D-07.02 Use the Simple Future (be going to + VERB) vs. will / won’t + VERB
D APPLY GRAMMAR
Parts One-Four of Chapter 6 (“The Community”) of WorkLife English Grammar 2: English in Everyday Life, pages 83-99
Who It’s For: (Self) Teachers & Helpers at Beginning Learning Levels
Why It’s Useful: So much of everyday life revolves around future intentions, including requests and promises people make in order to fulfill them. For this reason, early in their grammar study English speakers want to learn how and when to express the future in more than one way. Here are some useful lessons In the context of commonplace neighborhood situations.
What You’ll Do:
 With participants, pantomime and read aloud the page 84 Part One: Be Going To: Affirmative & Negative Statements Dialog, “We’re going to go downtown.” After commenting on its content (planning the day), on pages 85-87 use the Grammar-Pattern Boxes to identify the features of Affirmative & Negative Simple Future Statements. To make the grammar “more compelling,” be sure to use go as a main verb in some of the practice sentences.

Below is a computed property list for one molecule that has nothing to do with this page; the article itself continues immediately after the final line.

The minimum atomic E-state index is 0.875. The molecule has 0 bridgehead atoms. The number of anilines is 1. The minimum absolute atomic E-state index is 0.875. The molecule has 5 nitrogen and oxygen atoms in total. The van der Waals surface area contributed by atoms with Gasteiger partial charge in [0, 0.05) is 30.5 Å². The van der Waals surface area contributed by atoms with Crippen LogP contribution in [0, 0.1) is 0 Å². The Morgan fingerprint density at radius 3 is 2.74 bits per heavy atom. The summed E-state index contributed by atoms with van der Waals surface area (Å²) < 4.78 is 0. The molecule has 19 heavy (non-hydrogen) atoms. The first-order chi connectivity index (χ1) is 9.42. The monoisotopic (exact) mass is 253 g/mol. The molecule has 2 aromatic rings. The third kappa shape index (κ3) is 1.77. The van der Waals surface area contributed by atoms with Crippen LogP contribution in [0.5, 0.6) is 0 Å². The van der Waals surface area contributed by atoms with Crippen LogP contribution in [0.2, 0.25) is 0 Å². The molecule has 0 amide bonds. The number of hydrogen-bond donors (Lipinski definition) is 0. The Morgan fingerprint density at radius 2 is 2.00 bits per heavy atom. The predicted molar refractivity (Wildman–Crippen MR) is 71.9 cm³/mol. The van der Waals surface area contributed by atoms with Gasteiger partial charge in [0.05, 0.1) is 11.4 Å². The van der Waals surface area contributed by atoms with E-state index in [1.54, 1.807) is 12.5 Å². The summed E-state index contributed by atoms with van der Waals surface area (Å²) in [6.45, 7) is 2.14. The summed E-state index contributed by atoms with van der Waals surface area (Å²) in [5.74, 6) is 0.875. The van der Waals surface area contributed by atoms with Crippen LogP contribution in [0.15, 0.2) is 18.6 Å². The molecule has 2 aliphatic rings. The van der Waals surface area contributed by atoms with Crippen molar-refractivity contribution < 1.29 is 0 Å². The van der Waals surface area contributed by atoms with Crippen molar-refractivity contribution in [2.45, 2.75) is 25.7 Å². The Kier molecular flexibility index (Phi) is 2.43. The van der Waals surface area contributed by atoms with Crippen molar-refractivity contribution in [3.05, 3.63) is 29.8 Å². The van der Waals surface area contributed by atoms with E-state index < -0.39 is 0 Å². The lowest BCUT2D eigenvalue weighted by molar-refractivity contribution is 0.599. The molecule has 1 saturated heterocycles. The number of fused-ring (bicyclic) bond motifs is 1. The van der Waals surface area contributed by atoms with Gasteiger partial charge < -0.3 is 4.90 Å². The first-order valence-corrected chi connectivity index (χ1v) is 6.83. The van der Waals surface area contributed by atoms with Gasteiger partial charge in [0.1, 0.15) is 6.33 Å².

In Part Two: Be Going To: Questions & Answers, understandand act out the Dialog “What are you going to do today?” Note the changes in word order and intonation required by Yes / No Questions. Choose appropriate verb forms. Make questions and responses that match in a variety of settings, including real-life situations.
 Part Three: Will / Won’t: Statements, Questions, & Answers: “Will you please sign these checks?”covers requests people make when they’re out and about in the community. It’s on on pages 93-96.
 At the end of the chapter, Part Four: Verbs Have, Take, Get, Do, Make; Review puts it all together. While contrasting two main ways of expressing the future, it adds the motivation of interesting vocabulary: verbs that have multiples of meanings or uses.